Passages of time


Built during the first half of the 19th century but neglected for a while in the heyday of the big department stores, Paris's shopping arcades are back in vogue. Parisians and visitors venture in to escape the frenetic bustle of the streets, to amble arm in amorous arm or to breathe in the atmosphere of a long lost lifestyle.


Galerie Vivienne
A gem of its kind, built in 1823 in mock-Pompei style: mosaic floor (the original still in place), ochre tones and daylight filtering from the high glass roof. Jean Paul Gaultier, Alexis Mabille and Catherine André have set up shop here and the Lucien Legrand & Fils wine shop and restaurant has been here ever since 1880.
Accès par la rue Vivienne, rue des Petits-Champs ou rue de la Banque


Passage Choiseul
At 190m this is the longest shopping arcade in Paris. The writer Céline, who spent part of his childhood here, called it Passage des Bérézinas in his novel Mort à credit (Death on Credit). It houses the rear entrance to Théâtre des Bouffes Parisiens and some foodie faves including Bio Burger, the only organic burger joint in town.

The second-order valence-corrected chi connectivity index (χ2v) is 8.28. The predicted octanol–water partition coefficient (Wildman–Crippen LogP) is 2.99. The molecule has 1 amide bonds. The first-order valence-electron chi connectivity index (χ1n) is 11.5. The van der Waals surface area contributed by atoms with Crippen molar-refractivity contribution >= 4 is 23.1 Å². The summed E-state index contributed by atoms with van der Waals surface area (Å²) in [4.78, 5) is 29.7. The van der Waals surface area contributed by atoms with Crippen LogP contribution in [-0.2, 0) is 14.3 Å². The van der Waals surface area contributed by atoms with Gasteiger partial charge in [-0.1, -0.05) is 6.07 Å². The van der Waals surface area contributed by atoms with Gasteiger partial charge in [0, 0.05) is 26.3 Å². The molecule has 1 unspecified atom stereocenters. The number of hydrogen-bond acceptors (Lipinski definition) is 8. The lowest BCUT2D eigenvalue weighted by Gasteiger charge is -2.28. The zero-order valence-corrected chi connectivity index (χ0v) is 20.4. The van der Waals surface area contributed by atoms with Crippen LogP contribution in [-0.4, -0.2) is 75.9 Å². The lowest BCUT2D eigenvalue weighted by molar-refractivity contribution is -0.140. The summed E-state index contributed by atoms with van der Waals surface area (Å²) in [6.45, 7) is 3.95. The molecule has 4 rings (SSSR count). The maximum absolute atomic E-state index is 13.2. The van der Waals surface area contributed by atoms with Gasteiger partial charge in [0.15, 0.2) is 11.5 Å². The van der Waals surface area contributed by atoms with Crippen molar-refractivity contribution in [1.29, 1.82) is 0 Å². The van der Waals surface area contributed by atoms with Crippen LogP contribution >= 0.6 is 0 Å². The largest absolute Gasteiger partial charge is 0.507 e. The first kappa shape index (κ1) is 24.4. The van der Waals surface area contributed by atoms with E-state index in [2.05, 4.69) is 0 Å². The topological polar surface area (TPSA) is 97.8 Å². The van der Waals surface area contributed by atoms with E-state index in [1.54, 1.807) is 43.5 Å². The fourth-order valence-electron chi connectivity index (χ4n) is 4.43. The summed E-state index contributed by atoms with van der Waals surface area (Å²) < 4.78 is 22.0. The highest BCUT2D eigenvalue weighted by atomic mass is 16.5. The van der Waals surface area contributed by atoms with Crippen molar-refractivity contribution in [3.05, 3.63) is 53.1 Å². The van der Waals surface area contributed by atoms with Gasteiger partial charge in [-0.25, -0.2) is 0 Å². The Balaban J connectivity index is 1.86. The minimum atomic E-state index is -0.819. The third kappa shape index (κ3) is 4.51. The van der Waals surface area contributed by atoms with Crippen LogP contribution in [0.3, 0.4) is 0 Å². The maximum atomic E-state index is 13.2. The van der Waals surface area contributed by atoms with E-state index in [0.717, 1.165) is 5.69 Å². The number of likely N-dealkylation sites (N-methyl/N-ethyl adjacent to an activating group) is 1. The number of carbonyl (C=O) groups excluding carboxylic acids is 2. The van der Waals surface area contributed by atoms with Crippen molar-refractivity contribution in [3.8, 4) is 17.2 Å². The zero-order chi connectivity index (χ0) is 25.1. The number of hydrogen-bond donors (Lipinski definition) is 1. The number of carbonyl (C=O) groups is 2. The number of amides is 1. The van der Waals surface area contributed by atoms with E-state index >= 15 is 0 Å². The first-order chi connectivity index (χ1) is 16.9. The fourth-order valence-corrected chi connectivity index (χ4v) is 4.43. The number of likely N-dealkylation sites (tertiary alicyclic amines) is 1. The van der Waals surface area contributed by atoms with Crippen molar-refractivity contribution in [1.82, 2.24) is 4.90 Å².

Accès par la rue Saint-Augustin et rue des Petits-Champs


Passage du Grand-Cerf Fils
A stone's throw from the vibrant Montorgueil district, this passage dating from 1825 boasts a fine glass roof (11m high at its ridge) and a striking tiled floor. The rather boho bistro Le Pas Sage has its own crowd of faithful followers, as does Le Labo, a brilliant shop that repurposes industrial and artisanal relics into lamps and lights.
Accès par la rue Saint-Denis et la rue Dussoubs


Passage des Panoramas
As well as some wonderful sepia-toned shops this oldest of all the passages, dating from 1799, has some highly rated eateries like the 2-star Passage 53 under young Japanese chef Shinichi Sato (lunchtime set menu €60) and the trendy gluten-free Noglu. Check out Les Grands d'Espagne for fine Spanish groceries..
Accès par le boulevard Montmartre, les rues Montmartre, Saint-Marc et Vivienne